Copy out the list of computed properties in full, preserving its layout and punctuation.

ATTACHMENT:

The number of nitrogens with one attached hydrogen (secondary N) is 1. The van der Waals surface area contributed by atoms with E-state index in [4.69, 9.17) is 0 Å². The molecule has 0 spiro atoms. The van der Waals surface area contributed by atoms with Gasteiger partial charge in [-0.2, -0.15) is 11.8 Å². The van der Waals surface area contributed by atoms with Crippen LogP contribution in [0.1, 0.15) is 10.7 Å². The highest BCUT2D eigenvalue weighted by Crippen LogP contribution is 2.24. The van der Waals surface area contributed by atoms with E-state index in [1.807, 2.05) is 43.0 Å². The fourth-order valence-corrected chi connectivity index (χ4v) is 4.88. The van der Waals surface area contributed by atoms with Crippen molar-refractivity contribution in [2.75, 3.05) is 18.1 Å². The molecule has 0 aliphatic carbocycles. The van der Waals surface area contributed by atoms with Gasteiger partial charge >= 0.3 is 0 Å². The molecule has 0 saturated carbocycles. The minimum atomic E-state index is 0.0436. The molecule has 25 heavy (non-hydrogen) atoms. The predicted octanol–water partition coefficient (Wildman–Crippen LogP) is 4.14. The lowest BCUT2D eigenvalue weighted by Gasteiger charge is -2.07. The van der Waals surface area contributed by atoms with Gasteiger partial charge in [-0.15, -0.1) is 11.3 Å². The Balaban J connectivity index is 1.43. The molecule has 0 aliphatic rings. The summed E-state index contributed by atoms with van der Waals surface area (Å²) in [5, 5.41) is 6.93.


The number of nitrogens with one attached hydrogen (secondary N) is 1. The van der Waals surface area contributed by atoms with E-state index in [4.69, 9.17) is 0 Å². The molecule has 0 spiro atoms. The van der Waals surface area contributed by atoms with Gasteiger partial charge in [-0.2, -0.15) is 11.8 Å². The van der Waals surface area contributed by atoms with Crippen LogP contribution in [0.1, 0.15) is 10.7 Å². The highest BCUT2D eigenvalue weighted by Crippen LogP contribution is 2.24. The van der Waals surface area contributed by atoms with E-state index in [1.807, 2.05) is 43.0 Å². The fourth-order valence-corrected chi connectivity index (χ4v) is 4.88. The van der Waals surface area contributed by atoms with Crippen molar-refractivity contribution in [2.75, 3.05) is 18.1 Å². The molecule has 0 aliphatic carbocycles. The van der Waals surface area contributed by atoms with Gasteiger partial charge >= 0.3 is 0 Å². The molecule has 0 saturated carbocycles. The minimum atomic E-state index is 0.0436. The molecule has 25 heavy (non-hydrogen) atoms. The predicted octanol–water partition coefficient (Wildman–Crippen LogP) is 4.14. The lowest BCUT2D eigenvalue weighted by Gasteiger charge is -2.07. The van der Waals surface area contributed by atoms with Gasteiger partial charge in [-0.15, -0.1) is 11.3 Å². The Balaban J connectivity index is 1.43. The molecule has 0 aliphatic rings. The summed E-state index contributed by atoms with van der Waals surface area (Å²) in [5, 5.41) is 6.93.